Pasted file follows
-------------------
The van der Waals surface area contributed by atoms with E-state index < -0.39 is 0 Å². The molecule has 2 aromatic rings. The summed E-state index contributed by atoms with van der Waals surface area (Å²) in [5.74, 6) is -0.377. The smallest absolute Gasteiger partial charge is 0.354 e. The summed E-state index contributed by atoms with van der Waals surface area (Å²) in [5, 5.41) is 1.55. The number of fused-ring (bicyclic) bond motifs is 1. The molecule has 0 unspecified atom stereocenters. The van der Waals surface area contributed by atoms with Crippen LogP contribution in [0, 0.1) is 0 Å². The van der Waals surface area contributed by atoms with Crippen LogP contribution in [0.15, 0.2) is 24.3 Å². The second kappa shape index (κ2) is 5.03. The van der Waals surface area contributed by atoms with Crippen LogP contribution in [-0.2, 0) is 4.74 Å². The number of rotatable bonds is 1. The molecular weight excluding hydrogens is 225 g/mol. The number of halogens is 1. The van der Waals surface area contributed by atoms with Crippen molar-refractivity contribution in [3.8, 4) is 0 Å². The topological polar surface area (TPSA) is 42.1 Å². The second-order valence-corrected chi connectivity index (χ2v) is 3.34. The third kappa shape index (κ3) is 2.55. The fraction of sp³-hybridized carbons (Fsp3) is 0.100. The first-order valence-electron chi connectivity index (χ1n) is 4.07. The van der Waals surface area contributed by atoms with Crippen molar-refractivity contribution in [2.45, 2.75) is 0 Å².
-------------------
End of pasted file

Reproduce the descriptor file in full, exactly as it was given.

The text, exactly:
The van der Waals surface area contributed by atoms with E-state index < -0.39 is 0 Å². The molecule has 2 aromatic rings. The summed E-state index contributed by atoms with van der Waals surface area (Å²) in [5.74, 6) is -0.377. The smallest absolute Gasteiger partial charge is 0.354 e. The summed E-state index contributed by atoms with van der Waals surface area (Å²) in [5, 5.41) is 1.55. The number of fused-ring (bicyclic) bond motifs is 1. The molecule has 0 unspecified atom stereocenters. The van der Waals surface area contributed by atoms with Crippen LogP contribution in [0, 0.1) is 0 Å². The van der Waals surface area contributed by atoms with Crippen LogP contribution in [0.15, 0.2) is 24.3 Å². The second kappa shape index (κ2) is 5.03. The van der Waals surface area contributed by atoms with Crippen LogP contribution in [-0.2, 0) is 4.74 Å². The number of rotatable bonds is 1. The molecular weight excluding hydrogens is 225 g/mol. The number of halogens is 1. The van der Waals surface area contributed by atoms with Crippen molar-refractivity contribution in [3.8, 4) is 0 Å². The topological polar surface area (TPSA) is 42.1 Å². The second-order valence-corrected chi connectivity index (χ2v) is 3.34. The third kappa shape index (κ3) is 2.55. The fraction of sp³-hybridized carbons (Fsp3) is 0.100. The first-order valence-electron chi connectivity index (χ1n) is 4.07. The van der Waals surface area contributed by atoms with Crippen molar-refractivity contribution in [2.45, 2.75) is 0 Å².